This lens has one of the most fine-tuned manual focus rings in Olympus’s whole lineup, thanks to the clever focusing ring clutch. When you slide the ring back, it converts from autofocus to manual, tightens the focusing action, and reveals an engraved focusing scale. Only a few other Olympus lenses offer this feature—including the 75mm f/1.8 and 12-40mm f/2.8 PRO—and even fewer lenses in other systems can do the same thing.

Credit: Reviewed.com / Chris Thomas
The focus ring slides back and forth to reveal two different modes: autofocus and manual focus, the latter with increased resistance and an engraved focus scale.

The body and rings are made of premium metal, with engraved lettering all around. The lens's small front element belies the fact that it has a fast f/1.8 aperture. Around the the front edge of the lens is a subtle blue ring, along with a bit of chrome trim that signifies this lens’s premium status in the Olympus lineup. The MSC badge indicates it includes a super-quiet autofocus motor—an invaluable feature when shooting video.

The only disappointment? The 17mm f/1.8 is a little more expensive than similar lenses in the Micro Four Thirds system. You’d think that at the $500 asking price it might come with some modest extras in the box, like a case or a lens hood, right? Wrong. While there is a compatible lens hood available, it’ll cost you an extra $60. There’s also a premium metal lens cap that's designed to slip over the lens hood. That’s an extra $30, depending on where you shop.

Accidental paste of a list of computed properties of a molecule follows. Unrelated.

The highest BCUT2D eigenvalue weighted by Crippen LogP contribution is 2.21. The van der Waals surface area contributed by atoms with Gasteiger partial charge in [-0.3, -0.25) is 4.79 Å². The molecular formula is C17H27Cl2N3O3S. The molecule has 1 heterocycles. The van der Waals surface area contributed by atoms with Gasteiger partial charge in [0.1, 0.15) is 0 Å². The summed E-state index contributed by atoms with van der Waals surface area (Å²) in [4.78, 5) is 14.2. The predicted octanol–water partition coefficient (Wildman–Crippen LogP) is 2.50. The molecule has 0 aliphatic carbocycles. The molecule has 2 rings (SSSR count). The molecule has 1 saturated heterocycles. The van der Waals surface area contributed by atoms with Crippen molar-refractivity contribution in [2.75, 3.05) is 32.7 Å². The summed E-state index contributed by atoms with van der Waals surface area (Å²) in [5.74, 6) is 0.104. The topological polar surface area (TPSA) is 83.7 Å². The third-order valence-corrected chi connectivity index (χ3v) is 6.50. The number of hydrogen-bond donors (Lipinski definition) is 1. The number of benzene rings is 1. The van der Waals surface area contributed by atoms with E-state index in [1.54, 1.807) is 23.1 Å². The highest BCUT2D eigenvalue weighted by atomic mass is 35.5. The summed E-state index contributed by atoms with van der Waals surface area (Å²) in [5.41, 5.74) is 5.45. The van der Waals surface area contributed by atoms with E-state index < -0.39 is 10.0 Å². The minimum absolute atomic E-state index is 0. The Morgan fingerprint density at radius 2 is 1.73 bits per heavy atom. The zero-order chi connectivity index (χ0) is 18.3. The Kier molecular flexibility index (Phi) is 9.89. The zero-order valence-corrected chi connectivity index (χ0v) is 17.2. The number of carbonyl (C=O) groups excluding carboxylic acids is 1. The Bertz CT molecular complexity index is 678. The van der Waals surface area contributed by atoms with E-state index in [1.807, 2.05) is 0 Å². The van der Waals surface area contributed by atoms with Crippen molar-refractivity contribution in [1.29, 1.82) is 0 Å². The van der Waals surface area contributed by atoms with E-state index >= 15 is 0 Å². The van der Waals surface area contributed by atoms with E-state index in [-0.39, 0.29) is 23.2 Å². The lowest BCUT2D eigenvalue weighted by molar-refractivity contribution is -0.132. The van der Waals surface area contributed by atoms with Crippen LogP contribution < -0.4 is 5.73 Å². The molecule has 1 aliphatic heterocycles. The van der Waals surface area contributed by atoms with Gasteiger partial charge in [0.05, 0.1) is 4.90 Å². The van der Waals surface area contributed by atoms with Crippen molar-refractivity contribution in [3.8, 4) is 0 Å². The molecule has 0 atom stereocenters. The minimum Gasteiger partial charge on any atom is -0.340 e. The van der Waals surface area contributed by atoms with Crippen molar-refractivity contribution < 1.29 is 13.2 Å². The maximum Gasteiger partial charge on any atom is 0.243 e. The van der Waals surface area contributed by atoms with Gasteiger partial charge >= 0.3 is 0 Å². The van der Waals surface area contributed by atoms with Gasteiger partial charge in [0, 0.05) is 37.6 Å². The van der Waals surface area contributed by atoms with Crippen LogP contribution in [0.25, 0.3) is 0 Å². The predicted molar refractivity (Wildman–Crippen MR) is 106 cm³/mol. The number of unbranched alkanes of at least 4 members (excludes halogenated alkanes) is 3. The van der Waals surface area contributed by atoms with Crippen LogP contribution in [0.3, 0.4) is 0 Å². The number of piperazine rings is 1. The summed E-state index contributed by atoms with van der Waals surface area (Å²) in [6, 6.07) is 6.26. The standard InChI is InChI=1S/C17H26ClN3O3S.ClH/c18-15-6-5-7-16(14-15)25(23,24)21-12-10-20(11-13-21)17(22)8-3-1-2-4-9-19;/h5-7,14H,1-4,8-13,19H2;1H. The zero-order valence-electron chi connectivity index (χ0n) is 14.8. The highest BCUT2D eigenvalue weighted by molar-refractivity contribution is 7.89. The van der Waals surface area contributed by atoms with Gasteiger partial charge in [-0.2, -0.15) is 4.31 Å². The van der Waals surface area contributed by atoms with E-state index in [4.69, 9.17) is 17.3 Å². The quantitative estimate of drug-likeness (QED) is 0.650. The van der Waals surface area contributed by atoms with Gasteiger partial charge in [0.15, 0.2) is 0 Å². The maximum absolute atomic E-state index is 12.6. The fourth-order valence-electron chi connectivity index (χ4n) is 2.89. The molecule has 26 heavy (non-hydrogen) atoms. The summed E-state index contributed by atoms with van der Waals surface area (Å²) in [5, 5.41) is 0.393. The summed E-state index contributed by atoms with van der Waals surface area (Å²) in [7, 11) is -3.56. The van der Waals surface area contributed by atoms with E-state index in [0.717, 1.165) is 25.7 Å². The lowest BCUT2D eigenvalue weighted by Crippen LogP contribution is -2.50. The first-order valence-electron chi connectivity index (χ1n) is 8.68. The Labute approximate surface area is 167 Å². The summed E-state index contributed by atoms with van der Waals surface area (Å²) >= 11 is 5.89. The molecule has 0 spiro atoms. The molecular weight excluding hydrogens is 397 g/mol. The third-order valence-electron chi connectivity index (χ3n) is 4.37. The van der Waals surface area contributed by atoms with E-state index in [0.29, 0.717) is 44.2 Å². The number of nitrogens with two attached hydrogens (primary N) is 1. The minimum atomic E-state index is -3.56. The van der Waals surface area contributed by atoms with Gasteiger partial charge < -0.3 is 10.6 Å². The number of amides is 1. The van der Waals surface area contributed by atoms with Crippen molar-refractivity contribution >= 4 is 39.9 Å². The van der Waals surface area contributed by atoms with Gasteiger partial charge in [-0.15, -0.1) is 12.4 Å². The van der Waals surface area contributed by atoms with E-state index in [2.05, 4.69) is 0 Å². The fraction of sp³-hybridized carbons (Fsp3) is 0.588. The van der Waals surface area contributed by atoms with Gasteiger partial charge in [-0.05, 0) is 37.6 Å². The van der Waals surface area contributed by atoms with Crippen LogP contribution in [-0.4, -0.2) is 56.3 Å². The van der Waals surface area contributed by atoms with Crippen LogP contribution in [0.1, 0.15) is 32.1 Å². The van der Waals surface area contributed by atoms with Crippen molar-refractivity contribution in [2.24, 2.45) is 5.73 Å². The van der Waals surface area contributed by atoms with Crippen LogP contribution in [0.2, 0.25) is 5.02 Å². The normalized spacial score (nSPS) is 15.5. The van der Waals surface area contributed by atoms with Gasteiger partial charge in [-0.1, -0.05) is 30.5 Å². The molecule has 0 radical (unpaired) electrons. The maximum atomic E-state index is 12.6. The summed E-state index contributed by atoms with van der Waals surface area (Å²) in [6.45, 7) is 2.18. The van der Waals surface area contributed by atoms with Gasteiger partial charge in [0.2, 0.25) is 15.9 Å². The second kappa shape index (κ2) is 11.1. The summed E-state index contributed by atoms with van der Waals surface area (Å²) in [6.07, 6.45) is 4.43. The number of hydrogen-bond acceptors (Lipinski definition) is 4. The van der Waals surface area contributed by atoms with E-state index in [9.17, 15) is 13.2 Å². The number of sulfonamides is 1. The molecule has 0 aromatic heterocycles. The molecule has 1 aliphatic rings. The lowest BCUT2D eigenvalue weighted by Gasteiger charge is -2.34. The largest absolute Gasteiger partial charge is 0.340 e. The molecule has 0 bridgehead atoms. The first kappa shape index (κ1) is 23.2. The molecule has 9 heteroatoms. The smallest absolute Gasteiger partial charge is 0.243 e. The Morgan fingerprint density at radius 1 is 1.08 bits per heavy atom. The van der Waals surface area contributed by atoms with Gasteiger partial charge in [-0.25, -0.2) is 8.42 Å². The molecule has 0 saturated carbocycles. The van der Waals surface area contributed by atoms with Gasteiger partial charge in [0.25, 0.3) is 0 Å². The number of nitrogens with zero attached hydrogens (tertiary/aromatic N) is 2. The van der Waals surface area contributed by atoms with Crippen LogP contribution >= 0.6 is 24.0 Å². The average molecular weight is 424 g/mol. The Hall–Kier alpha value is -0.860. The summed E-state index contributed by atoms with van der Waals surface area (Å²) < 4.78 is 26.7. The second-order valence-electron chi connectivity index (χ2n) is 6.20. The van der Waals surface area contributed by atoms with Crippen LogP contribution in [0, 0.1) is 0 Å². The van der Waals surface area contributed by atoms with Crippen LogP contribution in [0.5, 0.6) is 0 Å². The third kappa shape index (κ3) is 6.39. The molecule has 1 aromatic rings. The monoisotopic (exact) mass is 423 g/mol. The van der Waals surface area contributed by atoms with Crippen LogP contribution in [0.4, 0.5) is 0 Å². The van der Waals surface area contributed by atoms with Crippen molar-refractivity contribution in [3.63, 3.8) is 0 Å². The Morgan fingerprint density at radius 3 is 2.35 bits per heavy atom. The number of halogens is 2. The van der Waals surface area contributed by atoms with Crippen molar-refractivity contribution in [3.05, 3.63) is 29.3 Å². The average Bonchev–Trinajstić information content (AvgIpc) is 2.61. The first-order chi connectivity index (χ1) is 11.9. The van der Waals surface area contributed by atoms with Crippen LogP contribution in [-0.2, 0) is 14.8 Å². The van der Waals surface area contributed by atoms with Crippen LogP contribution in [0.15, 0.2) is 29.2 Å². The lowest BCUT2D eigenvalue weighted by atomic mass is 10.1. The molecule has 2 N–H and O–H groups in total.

Comparable Products

Before you buy the Olympus M.Zuiko 17mm f/1.8, take a look at these other lenses.

Image Quality

Given our past experience with premium Olympus lenses, we had high hopes for this 17mm f/1.8. But while it's undoubtedly a major upgrade over both the older Olympus 17mm f/2.8 your average kit lens, it has enough issues to keep us from giving it our wholehearted recommendation.

Sharpness isn't a problem in the center—even when you open the aperture all the way up at f/1.8, resolution is high. This lens produces its sharpest results once you stop it down to f/4, with center sharpness that's over 2,000 lines. But unfortunately, the corners never improve the way we'd hope, staying below 1,300 lines at most apertures.

Credit: Reviewed.com / Kyle Looney
EXIF: 17mm, ISO 400, 1/60, f/1.8

The out-of-focus areas you can get from the 17mm f/1.8 are also pleasing, but there are some minor issues to keep in mind. There's some obvious coma as you move toward the corners, and while we didn't notice much fringing, there's definitely some unwanted texture to the highlights as the "onion ring" effect rears its ugly head.